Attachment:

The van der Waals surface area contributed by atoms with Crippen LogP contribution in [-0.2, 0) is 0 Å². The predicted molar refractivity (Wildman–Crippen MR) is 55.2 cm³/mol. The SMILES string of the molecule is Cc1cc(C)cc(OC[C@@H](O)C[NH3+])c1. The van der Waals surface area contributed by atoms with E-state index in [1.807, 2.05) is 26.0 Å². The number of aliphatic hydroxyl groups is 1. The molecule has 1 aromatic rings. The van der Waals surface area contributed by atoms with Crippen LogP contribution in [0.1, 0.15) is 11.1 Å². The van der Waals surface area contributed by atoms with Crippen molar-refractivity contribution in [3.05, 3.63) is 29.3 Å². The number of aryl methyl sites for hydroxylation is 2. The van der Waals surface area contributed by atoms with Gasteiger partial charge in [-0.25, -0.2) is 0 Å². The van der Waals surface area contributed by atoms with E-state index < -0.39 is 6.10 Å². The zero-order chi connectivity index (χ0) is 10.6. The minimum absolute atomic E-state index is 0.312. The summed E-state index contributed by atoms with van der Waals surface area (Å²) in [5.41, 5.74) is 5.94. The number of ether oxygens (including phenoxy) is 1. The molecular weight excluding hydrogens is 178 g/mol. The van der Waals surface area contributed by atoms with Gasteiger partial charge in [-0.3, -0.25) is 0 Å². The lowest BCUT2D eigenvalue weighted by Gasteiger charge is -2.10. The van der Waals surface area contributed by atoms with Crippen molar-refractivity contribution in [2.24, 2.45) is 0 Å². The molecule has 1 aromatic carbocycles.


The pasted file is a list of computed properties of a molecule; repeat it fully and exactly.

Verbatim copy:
The van der Waals surface area contributed by atoms with Crippen LogP contribution in [-0.2, 0) is 0 Å². The predicted molar refractivity (Wildman–Crippen MR) is 55.2 cm³/mol. The SMILES string of the molecule is Cc1cc(C)cc(OC[C@@H](O)C[NH3+])c1. The van der Waals surface area contributed by atoms with E-state index in [1.807, 2.05) is 26.0 Å². The number of aliphatic hydroxyl groups is 1. The molecule has 1 aromatic rings. The van der Waals surface area contributed by atoms with Crippen LogP contribution in [0.1, 0.15) is 11.1 Å². The van der Waals surface area contributed by atoms with Crippen molar-refractivity contribution in [3.05, 3.63) is 29.3 Å². The number of aryl methyl sites for hydroxylation is 2. The van der Waals surface area contributed by atoms with Gasteiger partial charge in [-0.25, -0.2) is 0 Å². The van der Waals surface area contributed by atoms with E-state index < -0.39 is 6.10 Å². The zero-order chi connectivity index (χ0) is 10.6. The minimum absolute atomic E-state index is 0.312. The summed E-state index contributed by atoms with van der Waals surface area (Å²) in [5.41, 5.74) is 5.94. The number of ether oxygens (including phenoxy) is 1. The molecular weight excluding hydrogens is 178 g/mol. The van der Waals surface area contributed by atoms with Gasteiger partial charge in [-0.3, -0.25) is 0 Å². The lowest BCUT2D eigenvalue weighted by Gasteiger charge is -2.10. The van der Waals surface area contributed by atoms with Crippen molar-refractivity contribution in [2.24, 2.45) is 0 Å². The molecule has 1 aromatic carbocycles.